Long Lost Child

We ran a race yesterday, and I cried pitifully in my husbands arms at the finish line.

Wept. 

Sobbed.

This race was in Louisville, a 3 1/2 hour drive from home.  I was looking forward to this drive to have some unfettered access to Husband.  I had listened to the book “the 5 love languages” last week, and couldn’t wait to discuss it with him. 

It became quickly apparent that “a long drawn out chat about how he needs to work on filling my emotional love tank” was not on his agenda, so we drove and listened to the quiet, occasionally chatting about this or that. 

I began to melt.  But I held it at bay, because I’m trying to work through/not overreact to/observe rather than feed my angst and hard moments. And that sort of worked. 

We went to the expo to pick up our packets, went to an ultra-lovely place for dinner and had amazing food and chamomile-lemon-mint tea with cream and honey.  Dinner was quiet. 

We found our way to our hotel, got in bed, he fell asleep, and I cried.  A lot.  I put in my headphones to listen to my affirmations (“you are a child of God with infinite worth. You are already enough.  Your body is in perfect balance. Everything you touch prospers. . .”) and they weren’t there on my ipod.  It was like my last thread attached to sanity had been snipped.

So I did the next best thing.  I put on Hilary Weeks.  And I cried some more.

Race morning is always interesting, but this time as I lay in bed, having not slept more than 45 minutes at a stretch, I seriously considered not running.  It was just not going to happen. 

But Husband doesn’t take my self pity anymore. We were there to run.  So I showered, and cried.  I dried my hair, and cried.  I put on my shoes, and sniffled a little bit.  And I put on my toughness and we went to work. 

Ate my powdered eggs.  Found a parking spot and realized that I had left all of my cash at the hotel, and cried.  Pouted while Husband found a parking garage a block away that took debit cards, and pouted a little bit less.  Ran to the start line to use the pottys and felt tough again.  Made our way to our corral and was pouty/tough.  Starting gun.  Slow herd making its way to the start line, first song on my ipod was “earth song” that Peach is singing in her school chorus, and cried.  Husband trying to hold me back from pushing off too hard at the start.  Dodging people through the crowd.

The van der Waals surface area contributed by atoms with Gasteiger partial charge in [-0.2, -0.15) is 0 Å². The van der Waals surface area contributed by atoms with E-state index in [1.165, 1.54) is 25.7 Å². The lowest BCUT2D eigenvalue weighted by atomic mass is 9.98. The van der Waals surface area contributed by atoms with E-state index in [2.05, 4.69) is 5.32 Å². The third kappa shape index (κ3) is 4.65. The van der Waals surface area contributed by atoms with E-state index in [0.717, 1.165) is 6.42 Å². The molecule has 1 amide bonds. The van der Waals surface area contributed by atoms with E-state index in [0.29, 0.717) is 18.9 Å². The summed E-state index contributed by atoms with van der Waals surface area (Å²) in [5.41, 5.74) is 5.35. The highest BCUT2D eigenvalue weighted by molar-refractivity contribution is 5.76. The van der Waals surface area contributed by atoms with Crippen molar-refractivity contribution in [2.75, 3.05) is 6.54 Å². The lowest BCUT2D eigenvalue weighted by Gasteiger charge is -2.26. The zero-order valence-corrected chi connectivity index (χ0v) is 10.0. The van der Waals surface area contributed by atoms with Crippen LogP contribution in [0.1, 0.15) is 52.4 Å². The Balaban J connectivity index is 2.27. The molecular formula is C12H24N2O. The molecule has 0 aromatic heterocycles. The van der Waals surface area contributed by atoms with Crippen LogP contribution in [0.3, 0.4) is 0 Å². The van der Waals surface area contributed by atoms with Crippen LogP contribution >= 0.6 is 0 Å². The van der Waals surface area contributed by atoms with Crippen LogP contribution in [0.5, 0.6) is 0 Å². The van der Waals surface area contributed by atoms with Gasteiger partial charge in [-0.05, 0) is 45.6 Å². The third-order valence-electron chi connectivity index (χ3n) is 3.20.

Realizing that each person in the race, every single one of those 18,000 people had something that brought them to that space that day.  Every single person had a story of pain and glory that they were adding to in that moment.  Feeling tough and very humbled.  The blind and handicapped man holding tightly to a rope that was held at the other end by a woman, guiding him through the race.  The 12 year old girl who was pure light.  The old hunched over man shuffling, barely picking up his feet.  The young in their perfectly matching gear.  The middle aged looking very unsure of themselves. 

Husband and I.

What brought us to this space? 

And then I cried some more.

First race un-medicated, I realized. 

17 years of anti-depressants, the last three years going in and out of doctors offices, in and out of medications, in and out of sanity, happiness, confusion, despair, balance, all playing a part in this moment. 

Mile 8 brought us to Churchill Downs.  Seven years ago, Henry was a two week old baby.  We watched the derby one Saturday morning, just he and I.  And so now it’s special to me.  A “Henry” song popped on to my ipod, so I cried some more.  The energy at the track was palpable.  Horses were trotting around the track, a few spectators watching them.  A beautiful moment.

The last few miles were sheer power.  My legs just went.  My timing app would chime my pace in my ear- which normally would cause me to slow down a bit, because wow- way too fast.  But I just ran.  My body and the pavement, leaving behind everything that holds me back.  I said goodbye to whoever it was that was so pitiful the night before, honoring her pain, yet seeing that it wasn’t serving anyone.  I saw my kids in my mind and the reason that I run- to FEEL GOOD so I can ACT GOOD and give them more than I am inclined to on some days.  I saw everyone that mattered to me and the beauty and legacy they have left in my heart.  I rounded the corner and saw that I would finish in the time that I had secretly hoped to finish but not dared to speak, and it all came out of my eyes.  (those finish line pics are going to be hideous.) 

And as I crossed the finish line, Husband.

My Champion.

The one who reminds me every day, tirelessly, of who I am.

And he was right.  We didn’t need to talk about filling my emotional love tank. 

It was overflowing.

 

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2 thoughts on “Long Lost Child

  1. Over the past few years that I have gotten to know you, I would NEVER describe you as emotionless. You have such a passion and love for others. It is awe inspiring! Everyone who has ever crossed your path knows this love, ad we love you that much more!

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